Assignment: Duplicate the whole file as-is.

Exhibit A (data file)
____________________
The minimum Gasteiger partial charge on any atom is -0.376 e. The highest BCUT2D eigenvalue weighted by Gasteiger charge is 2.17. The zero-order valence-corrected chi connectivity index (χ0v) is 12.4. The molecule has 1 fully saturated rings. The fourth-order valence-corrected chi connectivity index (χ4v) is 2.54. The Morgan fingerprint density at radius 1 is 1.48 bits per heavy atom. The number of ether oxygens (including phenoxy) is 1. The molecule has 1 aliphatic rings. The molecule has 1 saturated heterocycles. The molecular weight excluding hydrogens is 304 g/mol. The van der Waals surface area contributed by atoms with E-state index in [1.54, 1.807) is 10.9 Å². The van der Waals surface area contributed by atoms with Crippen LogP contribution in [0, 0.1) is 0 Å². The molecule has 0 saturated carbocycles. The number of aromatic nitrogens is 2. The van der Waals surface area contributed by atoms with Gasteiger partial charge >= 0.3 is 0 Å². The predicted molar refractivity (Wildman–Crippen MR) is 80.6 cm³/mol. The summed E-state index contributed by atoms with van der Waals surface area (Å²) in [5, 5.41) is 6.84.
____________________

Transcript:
The minimum Gasteiger partial charge on any atom is -0.376 e. The highest BCUT2D eigenvalue weighted by Gasteiger charge is 2.17. The zero-order valence-corrected chi connectivity index (χ0v) is 12.4. The molecule has 1 fully saturated rings. The fourth-order valence-corrected chi connectivity index (χ4v) is 2.54. The Morgan fingerprint density at radius 1 is 1.48 bits per heavy atom. The number of ether oxygens (including phenoxy) is 1. The molecule has 1 aliphatic rings. The molecule has 1 saturated heterocycles. The molecular weight excluding hydrogens is 304 g/mol. The van der Waals surface area contributed by atoms with E-state index in [1.54, 1.807) is 10.9 Å². The van der Waals surface area contributed by atoms with Crippen LogP contribution in [0, 0.1) is 0 Å². The molecule has 0 saturated carbocycles. The number of aromatic nitrogens is 2. The van der Waals surface area contributed by atoms with Gasteiger partial charge >= 0.3 is 0 Å². The predicted molar refractivity (Wildman–Crippen MR) is 80.6 cm³/mol. The summed E-state index contributed by atoms with van der Waals surface area (Å²) in [5, 5.41) is 6.84.